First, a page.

There's nothing quite like the demise of a U.S-allied dictator to get the Paper of Record talking about the "clash" between U.S. "ideals" and the actual policies the country carries out.
Today's New York Times (8/22/12) carries the headline "Ethiopian Leader's Death Highlights Gap Between U.S. Interests and Ideals," under which Jeffrey Gettleman lays out the case that the United States kept Ethiopian leader Meles Zenawi, who died early this week, in the "good guy" column despite our normally idealistic approach to world affairs. Gettleman writes that Zenawi
extracted prized intelligence, serious diplomatic support and millions of dollars in aid from the United States in exchange for his cooperation against militants in the volatile Horn of Africa, an area of prime concern for Washington.
But he was notoriously repressive, undermining President Obama's maxim that "Africa doesn't need strongmen, it needs strong institutions."
But, Gettlemen explains:
Despite being one of the United States' closest allies on the continent, Mr. Meles repeatedly jailed dissidents and journalists, intimidated opponents and their supporters to win mind-bogglingly one-sided elections, and oversaw brutal campaigns in restive areas of the country where the Ethiopian military has raped and killed many civilians.
The real trick is the first word: "Despite." Readers are supposed to see these as unusual characteristics for a leader backed by the United States, which of course would much rather the world be governed by those who respect international law and human rights.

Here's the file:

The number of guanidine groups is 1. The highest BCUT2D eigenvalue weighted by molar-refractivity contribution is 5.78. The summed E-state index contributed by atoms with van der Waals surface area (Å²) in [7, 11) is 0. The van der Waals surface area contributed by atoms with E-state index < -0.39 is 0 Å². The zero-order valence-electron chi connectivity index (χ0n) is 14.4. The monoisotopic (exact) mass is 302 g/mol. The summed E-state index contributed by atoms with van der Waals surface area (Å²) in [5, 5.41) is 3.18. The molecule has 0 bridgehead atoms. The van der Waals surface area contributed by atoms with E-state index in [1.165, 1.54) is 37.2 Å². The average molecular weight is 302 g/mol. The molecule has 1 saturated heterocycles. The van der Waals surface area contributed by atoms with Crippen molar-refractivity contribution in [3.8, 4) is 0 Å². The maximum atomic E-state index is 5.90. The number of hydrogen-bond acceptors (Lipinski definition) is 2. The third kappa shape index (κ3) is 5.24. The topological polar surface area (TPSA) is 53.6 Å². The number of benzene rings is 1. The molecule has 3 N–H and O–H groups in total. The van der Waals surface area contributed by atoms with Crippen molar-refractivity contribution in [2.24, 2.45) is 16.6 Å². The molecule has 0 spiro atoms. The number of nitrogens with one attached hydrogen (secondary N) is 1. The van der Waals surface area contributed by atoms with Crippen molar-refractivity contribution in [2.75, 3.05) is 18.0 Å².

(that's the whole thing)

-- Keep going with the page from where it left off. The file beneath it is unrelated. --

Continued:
That supposed commitment is difficult to locate. After his death, Gettleman reports, Hillary Clinton
praised his "personal commitment" to lifting Ethiopia's economy and "his role in promoting peace and security in the region." But she made no mention of his rights record and gave only a veiled reference to supporting "democracy and human rights" in Ethiopia.
Gettleman deserves some sort of award for this passage:
Ethiopia is hardly alone in raising difficult questions on how the United States should balance interests and principles.
Saudi Arabia is an obvious example, a country where women are deprived of many rights and there is almost no religious freedom. Still, it remains one of America's closest allies in the Middle East for a simple reason: oil.
In Africa, the United States cooperates with several governments that are essentially one-party states, dominated by a single man, despite a commitment to promoting democracy.
One could spend considerable time compiling a list of the tyrants, dictators and human rights abusers the United States has supported, from Suharto in Indonesia to Mubarak in Egypt. Or consider the Reagan-era policies of Latin America, which saw the United States supporting strongmen and fielding armies to overthrow governments we didn't care for.
Elite institutions like the Times need to maintain the comfortable fiction that the United States has a unique and laudable commitment to spreading democracy and human rights. Most people with a passing knowledge of U.S. history would know that there are too many exceptions to this rule to make it a rule at all. Thus, every now and then, an article like this is written to demonstrate that there is in fact some awareness that the United States does not practice what it preaches. An effective propaganda system requires these small openings.